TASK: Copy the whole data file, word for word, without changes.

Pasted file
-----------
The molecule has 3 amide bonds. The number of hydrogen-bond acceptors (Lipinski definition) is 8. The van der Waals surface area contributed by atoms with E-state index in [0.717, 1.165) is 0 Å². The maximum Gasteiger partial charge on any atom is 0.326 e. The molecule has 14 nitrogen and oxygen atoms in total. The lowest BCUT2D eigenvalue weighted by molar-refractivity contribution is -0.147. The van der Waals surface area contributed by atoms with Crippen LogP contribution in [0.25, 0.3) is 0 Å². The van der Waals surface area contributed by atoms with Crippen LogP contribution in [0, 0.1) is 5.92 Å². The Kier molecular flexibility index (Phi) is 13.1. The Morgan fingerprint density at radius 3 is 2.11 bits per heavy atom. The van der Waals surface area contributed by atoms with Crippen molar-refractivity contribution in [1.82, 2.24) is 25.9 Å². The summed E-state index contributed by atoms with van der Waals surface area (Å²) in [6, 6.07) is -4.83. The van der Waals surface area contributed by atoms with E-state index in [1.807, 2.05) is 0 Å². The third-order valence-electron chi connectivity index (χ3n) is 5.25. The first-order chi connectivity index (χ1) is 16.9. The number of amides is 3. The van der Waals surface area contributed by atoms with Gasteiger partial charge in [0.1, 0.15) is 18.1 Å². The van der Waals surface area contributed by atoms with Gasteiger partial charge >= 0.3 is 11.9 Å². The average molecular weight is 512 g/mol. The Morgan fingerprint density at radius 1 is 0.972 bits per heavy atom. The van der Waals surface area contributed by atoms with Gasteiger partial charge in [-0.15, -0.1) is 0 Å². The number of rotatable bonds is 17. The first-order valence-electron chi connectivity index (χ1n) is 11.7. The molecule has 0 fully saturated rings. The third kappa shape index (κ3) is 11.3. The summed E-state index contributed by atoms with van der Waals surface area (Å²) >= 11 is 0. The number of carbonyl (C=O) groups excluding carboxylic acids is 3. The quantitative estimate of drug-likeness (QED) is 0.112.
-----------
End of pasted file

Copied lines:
The molecule has 3 amide bonds. The number of hydrogen-bond acceptors (Lipinski definition) is 8. The van der Waals surface area contributed by atoms with E-state index in [0.717, 1.165) is 0 Å². The maximum Gasteiger partial charge on any atom is 0.326 e. The molecule has 14 nitrogen and oxygen atoms in total. The lowest BCUT2D eigenvalue weighted by molar-refractivity contribution is -0.147. The van der Waals surface area contributed by atoms with Crippen LogP contribution in [0.25, 0.3) is 0 Å². The van der Waals surface area contributed by atoms with Crippen LogP contribution in [0, 0.1) is 5.92 Å². The Kier molecular flexibility index (Phi) is 13.1. The Morgan fingerprint density at radius 3 is 2.11 bits per heavy atom. The van der Waals surface area contributed by atoms with Crippen molar-refractivity contribution in [1.82, 2.24) is 25.9 Å². The summed E-state index contributed by atoms with van der Waals surface area (Å²) in [6, 6.07) is -4.83. The van der Waals surface area contributed by atoms with E-state index in [1.807, 2.05) is 0 Å². The third-order valence-electron chi connectivity index (χ3n) is 5.25. The first-order chi connectivity index (χ1) is 16.9. The number of amides is 3. The van der Waals surface area contributed by atoms with Gasteiger partial charge in [0.1, 0.15) is 18.1 Å². The van der Waals surface area contributed by atoms with Gasteiger partial charge >= 0.3 is 11.9 Å². The average molecular weight is 512 g/mol. The Morgan fingerprint density at radius 1 is 0.972 bits per heavy atom. The van der Waals surface area contributed by atoms with Gasteiger partial charge in [-0.15, -0.1) is 0 Å². The number of rotatable bonds is 17. The first-order valence-electron chi connectivity index (χ1n) is 11.7. The molecule has 0 fully saturated rings. The third kappa shape index (κ3) is 11.3. The summed E-state index contributed by atoms with van der Waals surface area (Å²) >= 11 is 0. The number of carbonyl (C=O) groups excluding carboxylic acids is 3. The quantitative estimate of drug-likeness (QED) is 0.112.